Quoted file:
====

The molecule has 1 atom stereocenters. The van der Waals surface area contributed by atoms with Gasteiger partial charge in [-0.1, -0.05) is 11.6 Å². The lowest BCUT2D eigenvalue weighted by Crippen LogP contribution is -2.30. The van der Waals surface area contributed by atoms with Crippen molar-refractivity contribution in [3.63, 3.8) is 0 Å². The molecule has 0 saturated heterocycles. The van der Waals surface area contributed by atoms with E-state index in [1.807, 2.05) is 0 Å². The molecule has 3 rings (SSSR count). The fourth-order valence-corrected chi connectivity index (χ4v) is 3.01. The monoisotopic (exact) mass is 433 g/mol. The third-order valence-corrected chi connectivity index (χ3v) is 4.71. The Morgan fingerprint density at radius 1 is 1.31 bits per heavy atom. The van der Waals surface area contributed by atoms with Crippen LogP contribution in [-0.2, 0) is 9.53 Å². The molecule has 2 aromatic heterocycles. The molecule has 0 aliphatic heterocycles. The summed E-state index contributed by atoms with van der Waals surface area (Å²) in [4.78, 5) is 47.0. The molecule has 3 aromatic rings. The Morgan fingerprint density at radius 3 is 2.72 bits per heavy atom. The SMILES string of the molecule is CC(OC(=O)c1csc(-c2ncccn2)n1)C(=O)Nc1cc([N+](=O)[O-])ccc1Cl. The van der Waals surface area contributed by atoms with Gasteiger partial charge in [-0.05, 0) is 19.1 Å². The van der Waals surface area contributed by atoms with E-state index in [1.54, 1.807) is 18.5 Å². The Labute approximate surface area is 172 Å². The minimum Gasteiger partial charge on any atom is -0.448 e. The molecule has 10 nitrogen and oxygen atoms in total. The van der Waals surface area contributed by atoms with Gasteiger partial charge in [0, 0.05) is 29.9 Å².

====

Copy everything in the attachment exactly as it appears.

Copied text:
The molecule has 1 atom stereocenters. The van der Waals surface area contributed by atoms with Gasteiger partial charge in [-0.1, -0.05) is 11.6 Å². The lowest BCUT2D eigenvalue weighted by Crippen LogP contribution is -2.30. The van der Waals surface area contributed by atoms with Crippen molar-refractivity contribution in [3.63, 3.8) is 0 Å². The molecule has 0 saturated heterocycles. The van der Waals surface area contributed by atoms with E-state index in [1.807, 2.05) is 0 Å². The molecule has 3 rings (SSSR count). The fourth-order valence-corrected chi connectivity index (χ4v) is 3.01. The monoisotopic (exact) mass is 433 g/mol. The third-order valence-corrected chi connectivity index (χ3v) is 4.71. The Morgan fingerprint density at radius 1 is 1.31 bits per heavy atom. The van der Waals surface area contributed by atoms with Crippen LogP contribution in [-0.2, 0) is 9.53 Å². The molecule has 2 aromatic heterocycles. The molecule has 0 aliphatic heterocycles. The summed E-state index contributed by atoms with van der Waals surface area (Å²) in [4.78, 5) is 47.0. The molecule has 3 aromatic rings. The Morgan fingerprint density at radius 3 is 2.72 bits per heavy atom. The SMILES string of the molecule is CC(OC(=O)c1csc(-c2ncccn2)n1)C(=O)Nc1cc([N+](=O)[O-])ccc1Cl. The van der Waals surface area contributed by atoms with Gasteiger partial charge in [-0.05, 0) is 19.1 Å². The van der Waals surface area contributed by atoms with E-state index in [1.54, 1.807) is 18.5 Å². The Labute approximate surface area is 172 Å². The minimum Gasteiger partial charge on any atom is -0.448 e. The molecule has 10 nitrogen and oxygen atoms in total. The van der Waals surface area contributed by atoms with Gasteiger partial charge in [0, 0.05) is 29.9 Å².